Aussie coin collectors are scouring through their change, looking for a Mule Dollar.

A woman from Melbourne found an Australian dollar coin where the obverse was different from the others. The lettering and portrait were smaller and had a doubled rim. The story went viral on social media.

Australia 2000 1 Dollar Mule Comparison

Comparing the $1 mule on the left to a regular $1 coin on the right
(Image courtesy of the Australian Coin Blog)

The mule was first discovered in 2003, according to the Australian Coin Blog. Known as the “2000 $1 / 10 cent Mules,” the coins were sent to Perth for use in the casinos. At the time, the collectors and other interested people withdrew thousands of dollar coins from casinos and banks looking for the coin.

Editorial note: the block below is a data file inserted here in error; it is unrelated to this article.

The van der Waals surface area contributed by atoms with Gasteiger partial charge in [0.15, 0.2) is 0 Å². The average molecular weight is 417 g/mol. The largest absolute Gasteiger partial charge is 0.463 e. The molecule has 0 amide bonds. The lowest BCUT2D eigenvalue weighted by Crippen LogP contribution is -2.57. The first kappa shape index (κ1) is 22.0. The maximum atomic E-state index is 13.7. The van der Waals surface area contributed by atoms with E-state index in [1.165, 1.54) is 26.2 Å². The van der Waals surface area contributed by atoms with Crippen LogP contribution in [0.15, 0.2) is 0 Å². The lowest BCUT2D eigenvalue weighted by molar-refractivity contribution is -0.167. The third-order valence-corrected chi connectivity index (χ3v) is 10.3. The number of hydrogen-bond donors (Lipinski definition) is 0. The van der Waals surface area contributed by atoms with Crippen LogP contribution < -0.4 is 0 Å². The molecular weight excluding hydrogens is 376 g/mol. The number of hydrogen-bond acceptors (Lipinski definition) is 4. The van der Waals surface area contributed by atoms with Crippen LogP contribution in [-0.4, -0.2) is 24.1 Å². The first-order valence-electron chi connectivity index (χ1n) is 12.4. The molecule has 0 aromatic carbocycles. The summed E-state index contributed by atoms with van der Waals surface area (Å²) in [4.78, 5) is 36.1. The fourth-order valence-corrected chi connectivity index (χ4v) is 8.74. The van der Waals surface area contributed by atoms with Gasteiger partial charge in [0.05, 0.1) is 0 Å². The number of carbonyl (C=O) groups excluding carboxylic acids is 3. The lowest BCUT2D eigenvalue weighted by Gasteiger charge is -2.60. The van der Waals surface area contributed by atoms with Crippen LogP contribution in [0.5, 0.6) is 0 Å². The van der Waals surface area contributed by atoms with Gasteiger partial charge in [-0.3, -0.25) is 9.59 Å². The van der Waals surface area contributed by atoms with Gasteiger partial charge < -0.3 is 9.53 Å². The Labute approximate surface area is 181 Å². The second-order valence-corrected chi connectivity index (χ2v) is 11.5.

Australian coin experts suspect that the error occurred when someone accidentally installed the wrong obverse die into the coin press. Rather than using the die to strike the 25 mm dollar coin, the die that should strike the 23.6 10 cents coin was used. The 1.4 mm difference gives the impression of a doubled edge on the coin.

There are no statistics as to how many of these coins are in circulation. Considering they keep appearing every few years, the discovery causes a frenzy, especially amongst casual observers. It would be like someone finding an “extra leaf” Wisconsin quarter.

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